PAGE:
“By uniting MTC, Caltrans, and CalSTA with BCDC, the state Department of Fish & Wildlife, and the Natural Resources Agency, the partnership agreement really highlights how important it is to make both near-term and long-term improvements to the Highway 37 corridor; not just for drivers but also for the baylands and the plants and animals who live there,” said Metropolitan Transportation Commission Chair Alfredo Pedroza. “This is a team effort and the time to get to work is now.”

Near-term projects, including the Sears Point to Mare Island Improvement Project, focus on improving quality of life for lower income workers, including teachers, caregivers and service providers who rely on Highway 37 to access jobs in Sonoma, Napa and Marin Counties where affordable housing is in short supply. It is aimed at reducing peak travel times, where delays approach 2 hours per day, providing a high-occupancy vehicle (HOV) lane to make transit service and carpooling a more viable and attractive option, while also addressing near-term flooding risk on the portion of Highway 37 from Mare Island in Vallejo to Highway 121 in Sonoma County.

The project proposes adding a lane in each direction and converting the existing lane in each direction into an HOV lane. The new lane is proposed to be tolled to encourage HOVs – including transit users and rideshare – to avoid inducing vehicle miles traveled and to raise funds needed for direct contribution and as match for federal and state funds. The option to toll will be pursued through an application to the California Transportation Commission under their existing tolling authority. The parties will work together through final design and implementation of this project to minimize impacts to existing natural resources and preserve the potential for future conservation and ecological restoration. Additionally, as part of the near-term project implementation, the agreement includes early implementation of key elements of the Sonoma Creek Baylands strategy including wetlands restoration and the replacement of Tolay Creek, which will increase tidal connectivity with habitats north of Highway 37.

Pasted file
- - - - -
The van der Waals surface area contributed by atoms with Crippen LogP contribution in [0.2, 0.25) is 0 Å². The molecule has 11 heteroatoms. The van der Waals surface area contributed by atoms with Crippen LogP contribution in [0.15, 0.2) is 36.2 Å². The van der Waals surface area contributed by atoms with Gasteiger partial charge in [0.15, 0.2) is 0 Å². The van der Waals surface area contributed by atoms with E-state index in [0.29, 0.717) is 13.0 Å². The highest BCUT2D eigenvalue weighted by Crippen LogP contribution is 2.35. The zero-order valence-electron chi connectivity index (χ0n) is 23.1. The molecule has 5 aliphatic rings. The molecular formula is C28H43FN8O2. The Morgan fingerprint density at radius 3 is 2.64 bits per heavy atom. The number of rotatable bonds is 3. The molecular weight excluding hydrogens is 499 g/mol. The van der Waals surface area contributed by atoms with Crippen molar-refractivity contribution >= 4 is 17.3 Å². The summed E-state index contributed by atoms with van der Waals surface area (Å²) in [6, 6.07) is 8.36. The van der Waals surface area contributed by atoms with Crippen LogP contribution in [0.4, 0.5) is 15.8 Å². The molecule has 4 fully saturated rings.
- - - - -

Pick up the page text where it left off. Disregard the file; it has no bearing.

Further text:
A suite of long-term resiliency projects will make the entirety of Highway 37 from the intersection with U.S. 101 in Marin County to the intersection with Interstate 80 in Solano County resilient to sea-level rise over the long term. Caltrans completed the Planning & Environmental Linkages (PEL) Study in December that envisions not just two lanes in each direction, but also a fully protected bicycle and pedestrian path and rail connectivity. The preferred alternative identified in the PEL study is a fully elevated causeway that will enable habitat restoration by restoring hydrological connection between San Francisco Bay and the baylands.

This alternative will enable landscape-scale restoration of the historical North Bay baylands, facilitating natural flood protection. Additionally, these restored wetlands will provide habitat for a number of endangered species, including the salt marsh harvest mouse, Ridgway’s rail, Black rail, and California red-legged frog.

Future steps include active collaboration among the signatories to expedite completion of the design, permitting and implementation of both the near- and long-term projects to ensure an equitable, resilient and ecologically beneficial corridor.